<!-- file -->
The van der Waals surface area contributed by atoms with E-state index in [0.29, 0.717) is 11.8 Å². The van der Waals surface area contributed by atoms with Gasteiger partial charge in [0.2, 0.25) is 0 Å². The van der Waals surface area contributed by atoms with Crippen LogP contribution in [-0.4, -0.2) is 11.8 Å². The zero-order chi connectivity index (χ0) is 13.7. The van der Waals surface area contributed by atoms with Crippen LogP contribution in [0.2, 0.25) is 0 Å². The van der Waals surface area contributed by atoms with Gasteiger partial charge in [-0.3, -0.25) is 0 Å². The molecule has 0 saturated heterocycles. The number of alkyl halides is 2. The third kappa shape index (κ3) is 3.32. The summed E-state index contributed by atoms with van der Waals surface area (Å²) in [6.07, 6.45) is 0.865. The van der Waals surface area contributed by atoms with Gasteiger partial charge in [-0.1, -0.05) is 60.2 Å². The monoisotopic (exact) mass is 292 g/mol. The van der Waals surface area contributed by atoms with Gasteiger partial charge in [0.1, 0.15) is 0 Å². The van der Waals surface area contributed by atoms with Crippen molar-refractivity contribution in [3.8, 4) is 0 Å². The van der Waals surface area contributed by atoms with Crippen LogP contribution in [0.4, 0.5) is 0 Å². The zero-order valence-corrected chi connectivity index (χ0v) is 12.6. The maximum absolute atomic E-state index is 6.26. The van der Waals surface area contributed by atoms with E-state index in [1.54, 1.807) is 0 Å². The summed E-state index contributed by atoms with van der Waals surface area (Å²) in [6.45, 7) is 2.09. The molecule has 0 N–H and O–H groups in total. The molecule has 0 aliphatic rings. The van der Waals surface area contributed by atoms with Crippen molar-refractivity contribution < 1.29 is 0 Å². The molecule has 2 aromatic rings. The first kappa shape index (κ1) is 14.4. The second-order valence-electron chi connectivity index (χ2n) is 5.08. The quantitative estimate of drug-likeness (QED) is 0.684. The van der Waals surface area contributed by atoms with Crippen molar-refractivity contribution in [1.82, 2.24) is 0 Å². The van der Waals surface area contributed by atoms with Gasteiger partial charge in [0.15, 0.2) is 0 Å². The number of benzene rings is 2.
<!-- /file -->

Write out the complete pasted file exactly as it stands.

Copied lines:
The van der Waals surface area contributed by atoms with E-state index in [0.29, 0.717) is 11.8 Å². The van der Waals surface area contributed by atoms with Gasteiger partial charge in [0.2, 0.25) is 0 Å². The van der Waals surface area contributed by atoms with Crippen LogP contribution in [-0.4, -0.2) is 11.8 Å². The zero-order chi connectivity index (χ0) is 13.7. The van der Waals surface area contributed by atoms with Crippen LogP contribution in [0.2, 0.25) is 0 Å². The van der Waals surface area contributed by atoms with Gasteiger partial charge in [-0.3, -0.25) is 0 Å². The molecule has 0 saturated heterocycles. The number of alkyl halides is 2. The third kappa shape index (κ3) is 3.32. The summed E-state index contributed by atoms with van der Waals surface area (Å²) in [6.07, 6.45) is 0.865. The van der Waals surface area contributed by atoms with Gasteiger partial charge in [-0.1, -0.05) is 60.2 Å². The monoisotopic (exact) mass is 292 g/mol. The van der Waals surface area contributed by atoms with Gasteiger partial charge in [0.1, 0.15) is 0 Å². The van der Waals surface area contributed by atoms with Crippen molar-refractivity contribution in [3.8, 4) is 0 Å². The van der Waals surface area contributed by atoms with Crippen LogP contribution in [0.4, 0.5) is 0 Å². The zero-order valence-corrected chi connectivity index (χ0v) is 12.6. The maximum absolute atomic E-state index is 6.26. The van der Waals surface area contributed by atoms with E-state index in [1.54, 1.807) is 0 Å². The summed E-state index contributed by atoms with van der Waals surface area (Å²) in [6.45, 7) is 2.09. The molecule has 0 N–H and O–H groups in total. The molecule has 0 aliphatic rings. The van der Waals surface area contributed by atoms with Crippen molar-refractivity contribution < 1.29 is 0 Å². The molecule has 2 aromatic rings. The first kappa shape index (κ1) is 14.4. The second-order valence-electron chi connectivity index (χ2n) is 5.08. The quantitative estimate of drug-likeness (QED) is 0.684. The van der Waals surface area contributed by atoms with Crippen molar-refractivity contribution in [1.82, 2.24) is 0 Å². The van der Waals surface area contributed by atoms with Gasteiger partial charge in [0.15, 0.2) is 0 Å². The number of benzene rings is 2.